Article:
Warner presses SEC to require companies to tell investors whether, how they invest in workers
U.S. Sen. Mark Warner (D-VA), a member of the Senate Banking and Finance committees, pressed the U.S. Securities and Exchange Commission (SEC) to use its rulemaking authority to require companies to tell shareholders whether and how they are investing in their workforces through human capital management disclosures.
Human capital management disclosures provide a snapshot of how U.S. companies compensate, train, retain, and incentivize their employees. Several studies have found that human capital management disclosures are an important predictor of a company’s long-term success in a changing economy. For example, a 2015 McKinsey study found that firms that prioritize learning programs for their employees perform better overall than those that do not, and a recent Harvard report found a positive correlation between human capital management and investment outcomes. Requiring companies to disclose these indicators would provide investors with a better understanding of a firm’s performance and potential for long-term growth.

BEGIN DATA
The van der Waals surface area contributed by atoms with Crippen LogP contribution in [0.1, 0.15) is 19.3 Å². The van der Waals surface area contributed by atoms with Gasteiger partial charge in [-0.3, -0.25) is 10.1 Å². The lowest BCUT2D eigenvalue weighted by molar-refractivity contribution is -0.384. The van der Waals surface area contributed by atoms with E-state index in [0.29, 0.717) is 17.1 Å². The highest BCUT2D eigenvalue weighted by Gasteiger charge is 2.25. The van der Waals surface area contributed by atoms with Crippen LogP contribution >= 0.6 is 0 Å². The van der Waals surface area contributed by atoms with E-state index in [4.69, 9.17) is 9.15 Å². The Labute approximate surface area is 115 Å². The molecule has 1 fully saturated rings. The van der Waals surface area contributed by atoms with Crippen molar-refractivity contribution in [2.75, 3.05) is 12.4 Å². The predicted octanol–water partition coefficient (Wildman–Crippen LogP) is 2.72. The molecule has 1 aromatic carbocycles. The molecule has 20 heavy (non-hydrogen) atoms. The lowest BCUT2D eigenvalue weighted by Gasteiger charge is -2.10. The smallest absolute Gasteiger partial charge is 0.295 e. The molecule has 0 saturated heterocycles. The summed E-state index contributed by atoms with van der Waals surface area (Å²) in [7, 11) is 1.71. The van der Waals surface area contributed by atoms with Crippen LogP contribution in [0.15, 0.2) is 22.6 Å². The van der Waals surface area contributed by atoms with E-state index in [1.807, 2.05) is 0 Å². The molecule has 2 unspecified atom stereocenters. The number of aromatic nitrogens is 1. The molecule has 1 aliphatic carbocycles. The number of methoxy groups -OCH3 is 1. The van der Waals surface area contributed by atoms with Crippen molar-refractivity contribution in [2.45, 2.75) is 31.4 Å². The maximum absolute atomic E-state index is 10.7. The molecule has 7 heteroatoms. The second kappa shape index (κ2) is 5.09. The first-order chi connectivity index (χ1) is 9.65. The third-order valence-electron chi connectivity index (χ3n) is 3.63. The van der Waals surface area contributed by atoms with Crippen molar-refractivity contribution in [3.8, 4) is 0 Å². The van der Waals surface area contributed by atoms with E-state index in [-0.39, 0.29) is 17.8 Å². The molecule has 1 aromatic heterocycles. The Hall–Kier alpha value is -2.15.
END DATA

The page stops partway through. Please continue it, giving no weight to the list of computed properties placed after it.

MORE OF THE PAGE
The SEC’s current human capital disclosure requirements are extremely limited, requiring disclosures only of the number of employees, their median compensation, and CEO compensation. Sen. Warner’s letter notes that because human capital investment is currently categorized by accounting rules under “administrative expenses,” it’s plausible that capital markets punish companies that invest in training and upskilling their workforce by treating long-term investments in people as an expense akin to high energy bills or spending too much on office supplies.
“Workers are the greatest assets we have in our economy,” said Sen. Warner. “Company disclosures should reflect the importance of human capital in the 21st-century economy, so that investors can evaluate whether a company is making the appropriate investments in its workforce to compete.”
In his letter, Sen. Warner urged the SEC to utilize its rulemaking authority to require companies across the board to provide further details relating to human capital management. Specifically, Sen. Warner encouraged the SEC to revise and modernize Regulation S-K to require public reporting companies to disclose more qualitative and quantitative information regarding human capital. While the SEC would be responsible for developing and finalizing the requirements, human capital disclosures could potentially require firms to make public information about workforce demographics; employee turnover; employee compensation; workforce compensation and incentives; and employee education and training programs.
A copy of the letter to the SEC can be found here.